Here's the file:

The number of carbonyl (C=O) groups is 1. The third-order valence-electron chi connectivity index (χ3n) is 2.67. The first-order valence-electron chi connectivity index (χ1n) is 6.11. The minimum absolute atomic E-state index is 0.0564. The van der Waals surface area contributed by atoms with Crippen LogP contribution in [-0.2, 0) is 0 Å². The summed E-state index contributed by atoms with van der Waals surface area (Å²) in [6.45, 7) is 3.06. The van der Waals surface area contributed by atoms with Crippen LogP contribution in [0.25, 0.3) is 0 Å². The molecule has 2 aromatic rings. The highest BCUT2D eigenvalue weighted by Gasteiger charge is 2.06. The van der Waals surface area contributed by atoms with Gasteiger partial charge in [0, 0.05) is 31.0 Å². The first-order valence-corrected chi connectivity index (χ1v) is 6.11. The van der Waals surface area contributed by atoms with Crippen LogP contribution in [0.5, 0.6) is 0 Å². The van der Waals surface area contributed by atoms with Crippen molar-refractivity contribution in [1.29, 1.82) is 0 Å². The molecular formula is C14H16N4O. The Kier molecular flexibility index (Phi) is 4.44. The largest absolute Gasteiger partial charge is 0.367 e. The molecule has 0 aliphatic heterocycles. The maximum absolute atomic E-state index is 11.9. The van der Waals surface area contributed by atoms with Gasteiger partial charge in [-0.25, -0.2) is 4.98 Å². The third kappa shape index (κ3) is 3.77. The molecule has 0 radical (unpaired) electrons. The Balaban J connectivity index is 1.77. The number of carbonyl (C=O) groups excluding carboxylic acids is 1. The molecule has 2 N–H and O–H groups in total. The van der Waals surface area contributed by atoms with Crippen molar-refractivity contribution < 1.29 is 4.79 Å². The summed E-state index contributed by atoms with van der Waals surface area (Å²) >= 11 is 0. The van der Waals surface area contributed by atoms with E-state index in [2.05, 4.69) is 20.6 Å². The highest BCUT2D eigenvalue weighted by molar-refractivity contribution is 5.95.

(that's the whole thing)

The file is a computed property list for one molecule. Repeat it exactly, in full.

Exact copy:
The number of carbonyl (C=O) groups is 1. The third-order valence-electron chi connectivity index (χ3n) is 2.67. The first-order valence-electron chi connectivity index (χ1n) is 6.11. The minimum absolute atomic E-state index is 0.0564. The van der Waals surface area contributed by atoms with Crippen LogP contribution in [-0.2, 0) is 0 Å². The summed E-state index contributed by atoms with van der Waals surface area (Å²) in [6.45, 7) is 3.06. The van der Waals surface area contributed by atoms with Crippen LogP contribution in [0.25, 0.3) is 0 Å². The molecule has 2 aromatic rings. The highest BCUT2D eigenvalue weighted by Gasteiger charge is 2.06. The van der Waals surface area contributed by atoms with Gasteiger partial charge in [0, 0.05) is 31.0 Å². The first-order valence-corrected chi connectivity index (χ1v) is 6.11. The van der Waals surface area contributed by atoms with Crippen LogP contribution in [0.5, 0.6) is 0 Å². The van der Waals surface area contributed by atoms with Crippen molar-refractivity contribution in [1.29, 1.82) is 0 Å². The molecular formula is C14H16N4O. The Kier molecular flexibility index (Phi) is 4.44. The largest absolute Gasteiger partial charge is 0.367 e. The molecule has 0 aliphatic heterocycles. The maximum absolute atomic E-state index is 11.9. The van der Waals surface area contributed by atoms with Gasteiger partial charge in [-0.25, -0.2) is 4.98 Å². The third kappa shape index (κ3) is 3.77. The molecule has 0 radical (unpaired) electrons. The Balaban J connectivity index is 1.77. The number of carbonyl (C=O) groups excluding carboxylic acids is 1. The molecule has 2 N–H and O–H groups in total. The van der Waals surface area contributed by atoms with Crippen molar-refractivity contribution < 1.29 is 4.79 Å². The summed E-state index contributed by atoms with van der Waals surface area (Å²) >= 11 is 0. The van der Waals surface area contributed by atoms with E-state index in [2.05, 4.69) is 20.6 Å². The highest BCUT2D eigenvalue weighted by molar-refractivity contribution is 5.95.